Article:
- Associated Press - Monday, July 11, 2011

BOISE, Idaho — The women sat expectantly as Monica Knight told them she once routinely spent $600 a month on groceries for her family of four. Breaking into a broad smile, Mrs. Knight said that figure has been reduced to just $100 to $150 a month.

And now the dental hygienist and mother of two is about to tell them her secret.

The women lean forward in their seats. They’re the latest disciples of extreme couponing, women who carry pictures of their overflowing pantries on their cell phones, savvy shoppers who will spend hours flipping through newspaper and magazine advertisements in search of bargains, and homemakers who have pinched pennies to put food on the table during the recession and need the extra help.

Most have watched the television series “Extreme Couponing,” which debuted on TLC in April and follows shoppers whose intense devotion to finding bargains can whittle a $555.44 grocery bill down to $5.97, to cite one extreme example.

Heather Border, a 36-year-old mother of four in rural Idaho, is new to the extreme-couponing phenomenon. But she was hooked a few weeks ago after coupons and store deals brought her $180 grocery bill down to $40.

“I was feeling a little conspicuous because people were staring at me,” Mrs. Border said. “Then, I felt a rush.”

She was among about 20 women who attended an extreme-couponing class on a recent Saturday in Boise. The three-hour course was taught by Mrs. Knight and her business partner, Cathy Yoder. They own the extreme-couponing blog Fabulessly Frugal.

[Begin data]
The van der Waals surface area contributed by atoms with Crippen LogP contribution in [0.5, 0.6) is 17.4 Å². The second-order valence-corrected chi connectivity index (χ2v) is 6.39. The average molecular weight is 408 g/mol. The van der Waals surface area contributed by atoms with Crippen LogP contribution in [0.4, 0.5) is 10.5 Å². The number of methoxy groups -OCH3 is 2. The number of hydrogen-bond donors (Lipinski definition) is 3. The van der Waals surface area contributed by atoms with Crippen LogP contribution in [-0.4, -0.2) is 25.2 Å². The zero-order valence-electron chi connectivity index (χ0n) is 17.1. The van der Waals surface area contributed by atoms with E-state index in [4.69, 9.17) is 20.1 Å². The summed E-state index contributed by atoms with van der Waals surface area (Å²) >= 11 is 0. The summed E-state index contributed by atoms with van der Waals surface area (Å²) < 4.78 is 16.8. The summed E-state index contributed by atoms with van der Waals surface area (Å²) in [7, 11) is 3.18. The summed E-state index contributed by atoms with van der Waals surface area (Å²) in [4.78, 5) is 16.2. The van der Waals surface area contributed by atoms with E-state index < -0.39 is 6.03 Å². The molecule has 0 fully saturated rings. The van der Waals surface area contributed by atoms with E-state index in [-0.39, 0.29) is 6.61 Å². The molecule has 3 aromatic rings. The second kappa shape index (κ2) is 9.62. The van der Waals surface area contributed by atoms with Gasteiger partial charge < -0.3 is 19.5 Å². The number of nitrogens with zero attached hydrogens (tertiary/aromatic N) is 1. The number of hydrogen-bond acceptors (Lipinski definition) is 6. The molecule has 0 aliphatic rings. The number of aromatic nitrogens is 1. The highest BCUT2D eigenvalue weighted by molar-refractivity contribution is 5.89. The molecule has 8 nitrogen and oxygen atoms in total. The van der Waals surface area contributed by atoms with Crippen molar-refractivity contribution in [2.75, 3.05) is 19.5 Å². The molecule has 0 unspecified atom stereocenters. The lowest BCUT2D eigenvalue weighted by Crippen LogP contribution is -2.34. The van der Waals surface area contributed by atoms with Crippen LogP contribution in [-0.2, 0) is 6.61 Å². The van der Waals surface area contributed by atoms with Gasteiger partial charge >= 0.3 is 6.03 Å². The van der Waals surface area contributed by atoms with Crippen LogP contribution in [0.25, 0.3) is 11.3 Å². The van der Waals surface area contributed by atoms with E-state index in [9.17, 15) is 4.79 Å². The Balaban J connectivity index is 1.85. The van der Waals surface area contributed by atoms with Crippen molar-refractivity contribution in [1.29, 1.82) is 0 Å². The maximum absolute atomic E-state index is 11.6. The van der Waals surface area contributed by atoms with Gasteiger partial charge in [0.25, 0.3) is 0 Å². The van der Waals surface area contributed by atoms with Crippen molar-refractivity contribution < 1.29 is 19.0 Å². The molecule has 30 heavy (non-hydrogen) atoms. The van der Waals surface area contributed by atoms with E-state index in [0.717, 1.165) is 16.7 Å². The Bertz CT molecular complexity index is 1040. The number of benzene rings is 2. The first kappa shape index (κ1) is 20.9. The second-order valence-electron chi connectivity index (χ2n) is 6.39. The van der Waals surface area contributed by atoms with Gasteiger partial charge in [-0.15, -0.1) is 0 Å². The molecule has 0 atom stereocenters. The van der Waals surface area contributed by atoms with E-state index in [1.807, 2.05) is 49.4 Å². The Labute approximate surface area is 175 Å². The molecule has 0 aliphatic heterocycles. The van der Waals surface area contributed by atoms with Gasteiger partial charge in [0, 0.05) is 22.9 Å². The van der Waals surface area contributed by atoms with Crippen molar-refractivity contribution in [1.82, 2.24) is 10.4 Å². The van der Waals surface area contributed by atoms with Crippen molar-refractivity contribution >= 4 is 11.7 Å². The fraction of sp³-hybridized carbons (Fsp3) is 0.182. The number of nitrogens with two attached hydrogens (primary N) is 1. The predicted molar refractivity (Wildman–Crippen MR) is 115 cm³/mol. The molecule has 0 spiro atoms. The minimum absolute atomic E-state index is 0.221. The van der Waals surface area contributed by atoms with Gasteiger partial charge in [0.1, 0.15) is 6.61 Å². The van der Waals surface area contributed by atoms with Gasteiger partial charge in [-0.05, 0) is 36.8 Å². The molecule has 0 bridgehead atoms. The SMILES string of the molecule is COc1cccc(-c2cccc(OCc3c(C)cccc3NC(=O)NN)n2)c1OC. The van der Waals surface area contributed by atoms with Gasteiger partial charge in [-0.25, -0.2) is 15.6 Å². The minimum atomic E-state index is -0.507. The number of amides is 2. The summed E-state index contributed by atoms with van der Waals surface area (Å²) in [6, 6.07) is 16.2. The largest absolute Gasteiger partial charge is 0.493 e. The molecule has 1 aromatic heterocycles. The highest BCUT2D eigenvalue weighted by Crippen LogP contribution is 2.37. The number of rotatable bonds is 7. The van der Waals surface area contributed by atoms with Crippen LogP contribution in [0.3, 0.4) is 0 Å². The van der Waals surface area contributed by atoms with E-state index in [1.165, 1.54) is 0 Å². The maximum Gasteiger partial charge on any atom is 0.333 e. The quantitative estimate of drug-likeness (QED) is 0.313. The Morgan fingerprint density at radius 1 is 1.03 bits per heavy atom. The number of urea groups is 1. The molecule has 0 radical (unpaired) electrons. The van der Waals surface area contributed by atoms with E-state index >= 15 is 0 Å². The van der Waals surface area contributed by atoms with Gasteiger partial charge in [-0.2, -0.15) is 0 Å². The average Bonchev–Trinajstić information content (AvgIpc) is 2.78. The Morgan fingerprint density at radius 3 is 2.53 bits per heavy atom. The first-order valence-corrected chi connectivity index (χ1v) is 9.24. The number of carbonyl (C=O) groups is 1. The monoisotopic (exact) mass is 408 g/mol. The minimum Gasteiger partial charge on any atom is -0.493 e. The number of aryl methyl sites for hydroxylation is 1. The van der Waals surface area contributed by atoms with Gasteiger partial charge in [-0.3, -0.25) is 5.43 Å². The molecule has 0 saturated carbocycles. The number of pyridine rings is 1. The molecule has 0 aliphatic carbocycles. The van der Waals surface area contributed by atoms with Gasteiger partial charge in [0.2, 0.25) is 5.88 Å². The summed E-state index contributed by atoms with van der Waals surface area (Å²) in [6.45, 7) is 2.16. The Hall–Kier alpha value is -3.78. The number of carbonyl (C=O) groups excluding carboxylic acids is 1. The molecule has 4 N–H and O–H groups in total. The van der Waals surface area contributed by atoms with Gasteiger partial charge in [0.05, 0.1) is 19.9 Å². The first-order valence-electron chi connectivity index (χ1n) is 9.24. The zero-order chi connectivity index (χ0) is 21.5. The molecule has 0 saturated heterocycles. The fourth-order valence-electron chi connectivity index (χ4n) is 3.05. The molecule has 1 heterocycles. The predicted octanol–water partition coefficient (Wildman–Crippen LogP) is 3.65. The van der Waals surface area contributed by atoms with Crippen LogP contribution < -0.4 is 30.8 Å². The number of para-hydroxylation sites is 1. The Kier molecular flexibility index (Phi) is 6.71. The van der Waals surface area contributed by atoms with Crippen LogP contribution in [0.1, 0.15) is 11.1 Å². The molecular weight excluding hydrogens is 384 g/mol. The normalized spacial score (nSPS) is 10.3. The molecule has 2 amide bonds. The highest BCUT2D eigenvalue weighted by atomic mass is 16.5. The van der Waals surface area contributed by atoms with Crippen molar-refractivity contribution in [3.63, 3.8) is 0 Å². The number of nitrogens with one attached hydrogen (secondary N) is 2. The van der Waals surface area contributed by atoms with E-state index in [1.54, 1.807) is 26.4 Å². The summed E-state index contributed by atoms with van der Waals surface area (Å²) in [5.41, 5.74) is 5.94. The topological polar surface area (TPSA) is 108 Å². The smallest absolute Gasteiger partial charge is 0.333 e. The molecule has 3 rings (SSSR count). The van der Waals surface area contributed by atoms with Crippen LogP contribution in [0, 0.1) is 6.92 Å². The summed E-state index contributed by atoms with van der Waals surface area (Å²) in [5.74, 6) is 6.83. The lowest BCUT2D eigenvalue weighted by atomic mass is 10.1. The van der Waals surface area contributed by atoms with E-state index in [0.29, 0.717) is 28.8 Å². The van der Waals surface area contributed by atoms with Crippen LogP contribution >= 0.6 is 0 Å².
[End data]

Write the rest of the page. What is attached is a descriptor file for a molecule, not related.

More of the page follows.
The women oohed and awwed as Mrs. Knight pulled out the fat binder of coupons that saves her 50 percent to 90 percent on every grocery bill. She showed off pictures of the stockpile of food at her home, where 46 boxes of cereal are stowed in her children’s bedroom closet and packages of breakfast-drink mix are kept under a bed.

In their class, Mrs. Yoder and Mrs. Knight warn against some of the practices that have given extreme coupon cutters like themselves a bad rap.

They instruct their students to be kind to their cashiers. They encourage them to stockpile food to help their families but caution against “hoarding” or clearing grocery shelves of items their families don’t need or won’t use. They also warned against photocopying coupons, which can place stores on alert and ruin deals for everyone.

“I think the stores are a little freaked out because of the television show,” said Mrs. Knight, who advises her students to keep a copy of grocery store policies on hand during shopping trips in case problems arise.

At Fabulessly Frugal, savvy shoppers can find video tutorials and state specific coupon lists. The site boasts nine bloggers, including the coupon-class instructors, Mrs. Yoder and Mrs. Knight, who specialize in specific grocery stores.

Mrs. Yoder started the blog about three years ago for family and friends. She knew Mrs. Knight, who also had started to clip coupons, from her church, and the two started blogging together in November 2008. A few months later, Mrs. Yoder learned that she was pregnant with her seventh child, and then her husband lost his job.

Her family, however, had a reserve of food to fall back on, thanks to coupons, Mrs. Yoder said.

During her best shopping trip, she purchased 165 boxes of cereal for about $14.

It wasn’t long before the pair realized their extreme-couponing website could make money. The site features advertisements, and they get paid per click on about 75 percent of the coupons found on the website, Mrs. Yoder said. They made $35 the first month it featured the coupons, she said.

“We make that in an hour now,” said Mrs. Yoder, who now supports her family with the website, which gets about 30,000 hits per day.

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